The War on Terrorism Service Medal was established by Executive Order 13289 signed by President George W. Bush on March 12, 2003 and implemented by a memorandum issued by Charles S. Abell, Principal Deputy Secretary of Defense, on October 28, 2003, subject: "Global War on Terrorism Expeditionary and Service Medals."


Individuals authorized the award of this medal must have participated in or served in support of Global War on Terrorism operations on or after September 11, 2001 and to a future date to be determined.

  • The original intention was that the Secretary of Defense (in consultation with the Chairman of the Joint Chiefs of Staff) would, on a case-by-case basis when requested by the Combatant Commanders, designate approved operations.

  • The initial approved operations for the War on Terrorism Service Medal were Airport Security Operations (from September 27, 2001 through May 31, 2002) and for Operations Enduring Freedom, Noble Eagle, and Iraqi Freedom.

  • However, the original intentions were eclipsed by the Services when they began publishing directives, messages, and orders specifying that the medal would be awarded to any personnel who performed support duty of an anti-terrorism operation in which they did not directly participate. The term support was watered down to include administrative, logistical, planning, operational, technical, or readiness activities which theoretically provided support to the War on Terrorism. As a result, the medal has become much like the National Defense Service Medal and has largely lost any significant meaning. For the most part, military personnel who have served on active duty for at least thirty days now receive the medal.
  • The War on Terrorism Service Medal may be awarded posthumously;

  • Personnel may receive both the War on Terrorism Expeditionary Medal and the War on Terrorism Service Medal if they meet the requirements of both awards; however, the qualifying period used to establish eligibility for one cannot be used to justify eligibility for the other.

  • Each Military Department will prescribe the appropriate regulations for processing and wearing the medal and its appurtenances.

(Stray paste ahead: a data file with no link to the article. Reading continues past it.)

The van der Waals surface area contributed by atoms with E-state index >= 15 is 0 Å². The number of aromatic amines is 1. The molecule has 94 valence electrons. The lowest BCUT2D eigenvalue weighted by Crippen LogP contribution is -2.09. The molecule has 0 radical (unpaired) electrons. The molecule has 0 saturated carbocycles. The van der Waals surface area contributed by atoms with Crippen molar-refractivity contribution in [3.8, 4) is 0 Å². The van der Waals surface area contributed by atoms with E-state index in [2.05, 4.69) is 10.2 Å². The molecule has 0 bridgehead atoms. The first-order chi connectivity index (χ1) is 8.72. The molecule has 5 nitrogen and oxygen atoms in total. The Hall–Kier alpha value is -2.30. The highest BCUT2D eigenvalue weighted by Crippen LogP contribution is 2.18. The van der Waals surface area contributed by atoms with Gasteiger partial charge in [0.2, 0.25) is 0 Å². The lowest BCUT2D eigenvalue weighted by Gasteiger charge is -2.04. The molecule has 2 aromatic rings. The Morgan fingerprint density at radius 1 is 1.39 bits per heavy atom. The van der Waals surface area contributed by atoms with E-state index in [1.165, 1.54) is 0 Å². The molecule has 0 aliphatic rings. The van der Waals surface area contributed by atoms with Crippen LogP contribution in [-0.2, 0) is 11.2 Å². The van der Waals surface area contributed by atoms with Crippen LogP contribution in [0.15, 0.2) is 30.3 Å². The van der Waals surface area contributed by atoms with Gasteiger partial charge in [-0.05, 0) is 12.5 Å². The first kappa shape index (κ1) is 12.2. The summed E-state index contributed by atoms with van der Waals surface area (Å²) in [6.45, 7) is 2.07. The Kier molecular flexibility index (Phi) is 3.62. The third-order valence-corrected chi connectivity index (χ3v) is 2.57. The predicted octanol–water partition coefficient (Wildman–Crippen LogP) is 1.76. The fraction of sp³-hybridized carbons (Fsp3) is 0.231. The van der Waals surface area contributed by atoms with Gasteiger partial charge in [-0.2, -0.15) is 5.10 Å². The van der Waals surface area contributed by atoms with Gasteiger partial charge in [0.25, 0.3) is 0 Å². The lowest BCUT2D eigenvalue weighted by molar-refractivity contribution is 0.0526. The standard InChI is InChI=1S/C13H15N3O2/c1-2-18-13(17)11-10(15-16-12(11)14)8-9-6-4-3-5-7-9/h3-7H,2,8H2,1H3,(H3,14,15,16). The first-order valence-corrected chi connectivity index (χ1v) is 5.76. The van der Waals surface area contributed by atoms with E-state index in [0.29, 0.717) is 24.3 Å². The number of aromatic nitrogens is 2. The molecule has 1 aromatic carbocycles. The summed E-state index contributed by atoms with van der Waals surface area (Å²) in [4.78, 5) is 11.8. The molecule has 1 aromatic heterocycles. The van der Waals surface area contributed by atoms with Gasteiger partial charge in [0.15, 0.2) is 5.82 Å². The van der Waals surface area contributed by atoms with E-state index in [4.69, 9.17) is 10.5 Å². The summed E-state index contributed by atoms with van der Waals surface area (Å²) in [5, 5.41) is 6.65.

The War on Terrorism Service Medal will be worn after the War on Terrorism Expeditionary Medal and before the Korea Defense Service Medal.

  • Only one award of this medal may be authorized for any individual; therefore, no service stars are prescribed.

  • Although qualifying circumstances would be extremely rare, Battle Stars may be applicable for personnel who were engaged in actual combat against the enemy under circumstances involving grave danger of death or serious bodily injury from enemy action. Only a Combatant Commander can initiate a request for a Battle Star. This request will contain the specific units or individuals engaged in actual combat, the duration for which actual combat was sustained, and a detailed description of the actions against the enemy.

  • The Chairman of the Joint Chiefs of Staff is the approving authority for the specific Battle Stars.

The War on Terrorism Service Medal was designed by John Sproston of the Army's Institute of Heraldry.



In the center of a bronze disc, an eagle with its wings displayed has a stylized shield of thirteen vertical bars on its breast and is shown holding in its right talon an olive branch and in its left talon three arrows. The eagle is show in front of and below a terrestrial globe and is encircled in the upper two thirds of the medal by the inscription, WAR ON TERRORISM SERVICE MEDAL.

The eagle and shield, adapted from the Great Seal of the United States, represents the United States. They protect the globe above and behind, symbolizing American resolve to combat and overcome global elements of international terrorism. The laurel wreath represents the drive for peace. The three arrows signify vigilance, resolve, and peace.


In the center of the medal is an open laurel wreath on an otherwise plain field.


The ribbon is a field of dark blue; a central stripe of dark blue in the center is bordered by white pinstripes, which are in turn bordered by dark blue pinstripes and three larger stripes of scarlet, gold, and dark blue (the dark blue stripes forming the outer edge of the ribbon). The scarlet, white, and blue represent the United States; the gold signifies excellence.

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